SOUTHLAND caregivers and rest-home nurses feel they have their hands tied.
With an increasing lack of staffing in rest-homes, professionals are feeling stressed and emotionally distraught coping with the demand – with patients suffering the most.
An Invercargill caregiver, who asked to not be identified, has been working in rest-homes for the past decade but believes the industry was facing the worst shortage ever.
“All I can say is that it is so hard to try to get everything done. In the long run, it’s the resident who suffers the most and they should be our main concern.”
Because the situation was so constrained, workers needed to optimise their time and prioritise care, she said.
Sometimes a resident did not get showered or the caregiver could not give the attention she would like to give the patient, due to the staff shortage.
“We are not allowed to say to them that we are short staffed but what else do we tell them?
“Why are they not getting a shower? How do we explain that to them when we are not allowed to say it – but I do say it to them because they need to understand what is really happening.”
Even though it was out of her control, sometimes she felt she was neglecting her patients, she said.
What hit her most was one day when a patient held her hand and asked her to stay with him because he thought he was dying.
“I just held his hand and he kept saying, ‘please, don’t leave me on my own, please, don’t leave’. So I stayed there – I couldn’t leave, even though I was not supposed to be there. It is a special job.
“You feel sick, you feel like you are letting the resident down.”
Another colleague, who could not be identified due to her contract, agreed.
“A lot of the time you want to provide that extra time and that care, but you can’t. You do feel emotionally distraught because it is part of why you do the job.
“The passion you have for the job is to care for people, sit and talk to them – just be there as a support person… it is emotionally draining and because of that is very tiring [for the workers].”
Sometimes, she and another worker needed to take care of 40 residents at a time when the suitable number would be about half, she said.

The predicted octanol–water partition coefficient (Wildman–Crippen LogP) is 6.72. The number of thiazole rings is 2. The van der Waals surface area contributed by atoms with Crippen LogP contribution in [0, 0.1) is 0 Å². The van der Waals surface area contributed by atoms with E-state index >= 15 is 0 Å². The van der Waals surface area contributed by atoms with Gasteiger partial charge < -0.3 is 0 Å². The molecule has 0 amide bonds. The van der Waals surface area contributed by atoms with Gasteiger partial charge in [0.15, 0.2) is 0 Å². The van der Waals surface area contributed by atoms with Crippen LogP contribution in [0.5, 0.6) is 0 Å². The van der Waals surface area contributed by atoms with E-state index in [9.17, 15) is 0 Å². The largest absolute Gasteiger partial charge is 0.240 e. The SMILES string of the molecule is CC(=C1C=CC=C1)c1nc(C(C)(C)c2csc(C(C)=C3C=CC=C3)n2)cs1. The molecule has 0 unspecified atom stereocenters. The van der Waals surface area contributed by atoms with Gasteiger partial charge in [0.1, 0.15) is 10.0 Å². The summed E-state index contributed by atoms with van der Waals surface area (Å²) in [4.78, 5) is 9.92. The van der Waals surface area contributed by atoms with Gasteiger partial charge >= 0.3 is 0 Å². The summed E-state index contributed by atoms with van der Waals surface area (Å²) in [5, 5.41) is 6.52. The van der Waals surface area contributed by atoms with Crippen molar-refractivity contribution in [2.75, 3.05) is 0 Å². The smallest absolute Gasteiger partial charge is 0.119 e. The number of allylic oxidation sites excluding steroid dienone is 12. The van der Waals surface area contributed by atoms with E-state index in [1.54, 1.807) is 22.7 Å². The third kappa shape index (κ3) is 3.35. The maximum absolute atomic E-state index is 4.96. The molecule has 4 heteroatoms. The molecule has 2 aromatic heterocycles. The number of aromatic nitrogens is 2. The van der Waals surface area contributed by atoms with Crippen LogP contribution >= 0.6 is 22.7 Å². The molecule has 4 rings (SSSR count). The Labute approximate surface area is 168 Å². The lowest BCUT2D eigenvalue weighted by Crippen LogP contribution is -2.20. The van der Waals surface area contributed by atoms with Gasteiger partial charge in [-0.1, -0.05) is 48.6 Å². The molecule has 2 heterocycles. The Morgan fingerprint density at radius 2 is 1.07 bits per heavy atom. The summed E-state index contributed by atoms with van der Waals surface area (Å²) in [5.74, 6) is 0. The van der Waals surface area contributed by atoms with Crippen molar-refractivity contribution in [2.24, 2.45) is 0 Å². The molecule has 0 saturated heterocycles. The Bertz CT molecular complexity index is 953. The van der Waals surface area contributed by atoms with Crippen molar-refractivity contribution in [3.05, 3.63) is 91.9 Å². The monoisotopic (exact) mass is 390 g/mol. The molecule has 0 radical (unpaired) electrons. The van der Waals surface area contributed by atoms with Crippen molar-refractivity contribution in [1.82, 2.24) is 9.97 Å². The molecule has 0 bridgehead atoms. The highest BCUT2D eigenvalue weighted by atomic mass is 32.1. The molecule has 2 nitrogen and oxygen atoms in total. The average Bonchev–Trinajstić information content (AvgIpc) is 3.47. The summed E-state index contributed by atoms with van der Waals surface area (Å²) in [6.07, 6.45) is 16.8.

With situations like these becoming more common each day, the New Zealand Nurses Organisation (NZNO) had set up a petition requesting Prime Minister Jacinda Ardern and the New Zealand House of Representatives to support mandatory minimum safe staffing regulations for aged residential care facilities.
NZNO organiser Colette Wright said staffing guidelines were optional, very much out of date and did not provide for the increasingly complex health needs of older New Zealanders.
“The effect of the meagre minimum staffing requirements… means our members face understaffing on a daily basis.
“Understaffing means workers do not have time to provide the best possible care and must often make difficult decisions about how to ration the care they can provide.”
As a result, care staff were doing many unpaid extra hours which was taking its toll.
A public meeting, with members of parliament and stakeholders, would be held at 2.30pm at the Ascot Park Hotel in Invercargill tomorrow.
It was hoped the meeting would help push the petition and highlight issues the community was facing.
“We need more nurses and caregivers on every shift to provide safe care. This is imperative if we are to give our elderly the care they deserve in their later years,” Ms Wright said.
- The petition can be found on www.together.org.nz/safestaffingnow.